Letters Before A Texter’s Pov Crossword
Letters Before A Texter’s Pov Crossword – The 200 or so volunteer “elves” at the Santa Claus Museum in Indiana respond to about 20,000 letters each year. Courtesy of the Santa Claus Museum and Village
Writing a letter to Santa Claus has been a tradition in America, well, since at least it was possible to mail a letter, and probably long before that.
Letters Before A Texter’s Pov Crossword
Before the establishment of the United States Post Office in 1775, American children would burn their letters to Santa Claus, in the belief that the ashes would rise and reach him, said Nancy Pope, curator of postal history at the Smithsonian’s National Postal Museum in Washington. , D.C.
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Today, despite the advent of more modern communications such as email and texting, hundreds of thousands of children, from all over the world, continue to send their Christmas wish lists to Santa using old-fashioned snail mail. And amazingly, many of those letters are actually answered.
To deal with the annual flood, the United States Postal Service (USPS)—Santa’s primary ghostwriter (aside from parents)—created Operation Santa in the early 20th century, allowing postmasters to answer the letters. This year, the USPS joined the 21st century, making it possible for kids to mail Santa — at least in New York City.
New York is where Operation Santa started around 1907, but it wasn’t in full swing until 1913. The following year, the postmaster in Santa Claus, Indiana, also began answering letters from children, says Emily Thompson, director of the town’s nonprofit organization. Santa Claus Museum and Village. The Museum answers letters sent to the town, and also those from the surrounding area addressed to Father Christmas or the North Pole.
“Our letter volume has increased over the years,” says Emily Thompson, director of the Santa Claus Museum and Village. Courtesy of the Santa Claus Museum and Village
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Surprisingly, the Internet age has not put a damper on first-class mail being received by the museum. “Our letter volume has increased over the years,” says Thompson.
Santa Claus was first depicted in print in the US in 1810 in an image commissioned by the New York Historical Society, writes Alex Palmer, author of
. During that early 19th-century period, Santa Claus was more of a words-to-live-by-dispenser moralist than a present-day capitalist, he says.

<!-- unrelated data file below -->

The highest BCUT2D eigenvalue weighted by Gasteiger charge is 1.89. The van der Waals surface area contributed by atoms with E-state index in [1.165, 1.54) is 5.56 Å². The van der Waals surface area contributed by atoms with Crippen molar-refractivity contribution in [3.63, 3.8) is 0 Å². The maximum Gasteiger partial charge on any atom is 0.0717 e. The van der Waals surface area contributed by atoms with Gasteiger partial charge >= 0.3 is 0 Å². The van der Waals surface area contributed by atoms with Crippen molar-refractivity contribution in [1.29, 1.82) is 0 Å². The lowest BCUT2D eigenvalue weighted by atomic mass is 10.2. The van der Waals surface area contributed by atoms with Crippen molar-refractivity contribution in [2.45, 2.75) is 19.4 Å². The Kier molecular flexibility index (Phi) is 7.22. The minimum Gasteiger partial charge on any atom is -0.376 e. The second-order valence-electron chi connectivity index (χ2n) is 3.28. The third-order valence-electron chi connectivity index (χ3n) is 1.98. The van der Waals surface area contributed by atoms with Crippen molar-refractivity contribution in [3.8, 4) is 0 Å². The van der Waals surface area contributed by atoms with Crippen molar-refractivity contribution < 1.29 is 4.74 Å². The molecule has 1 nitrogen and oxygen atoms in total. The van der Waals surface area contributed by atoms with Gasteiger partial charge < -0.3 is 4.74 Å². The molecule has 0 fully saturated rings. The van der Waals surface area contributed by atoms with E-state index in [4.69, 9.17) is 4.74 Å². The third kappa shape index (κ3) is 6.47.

Cartoonist Thomas Nast created an iconic image depicting Santa Claus at his desk, piled high with letters from the parents of naughty and nice children. Palmer says Nast also popularized the idea that Santa Claus lived in the North Pole. In 1879, Nast drew an illustration of a child mailing a letter to Santa Claus.
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Cartoonist Thomas Nast created the iconic image of Santa Claus and in 1879 drew this illustration (colored detail) of a child mailing a letter to Santa Claus. Alamy
The Nast cartoons fired the nation’s imagination, and the Postal Service soon became the vehicle for children’s most fervent Christmas wishes. The Postal Service was not exactly equipped for the job, says Pope. Initially, letters addressed to “Santa Claus” or “The North Pole” would mostly go to the Dead Letter Office (DLO), since “they were written to someone who, ‘spoiler alert,’ doesn’t exist,” says Pope.
The concept of a Dead Letter office—handling letters and packages with illegible or nonexistent addresses, no return addresses or improper postage—has been around since at least the first Postmaster General, Benjamin Franklin, Pope says. A handful of such offices were established in the 19th and early 20th centuries, with the main DLO in Washington, DC. A few clerks—almost entirely women by the turn of the 20th century—would sort through the dead letters and burn those that could not be returned.
Packages were more difficult to burn, especially since they were often filled with interesting items—such as skulls, reptiles, even a large box of copper nuggets, Pope says. Washington’s DLO began displaying the oddities in glass cases. Eventually, the USPS transferred those curiosities to the Smithsonian Institution, which added them to its collection. Beneath that, and now in the collections of the National Postal Museum, was a soft silk pouch lined with brocade and emblazoned with “A Christmas Greeting” in the address section. When the bag was opened, a similarly printed “Christmas Wish” appeared.
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“We have no idea who sent it, when, how, why, to whom—all we know is that it didn’t make it,” because it was at the DLO, says Pous.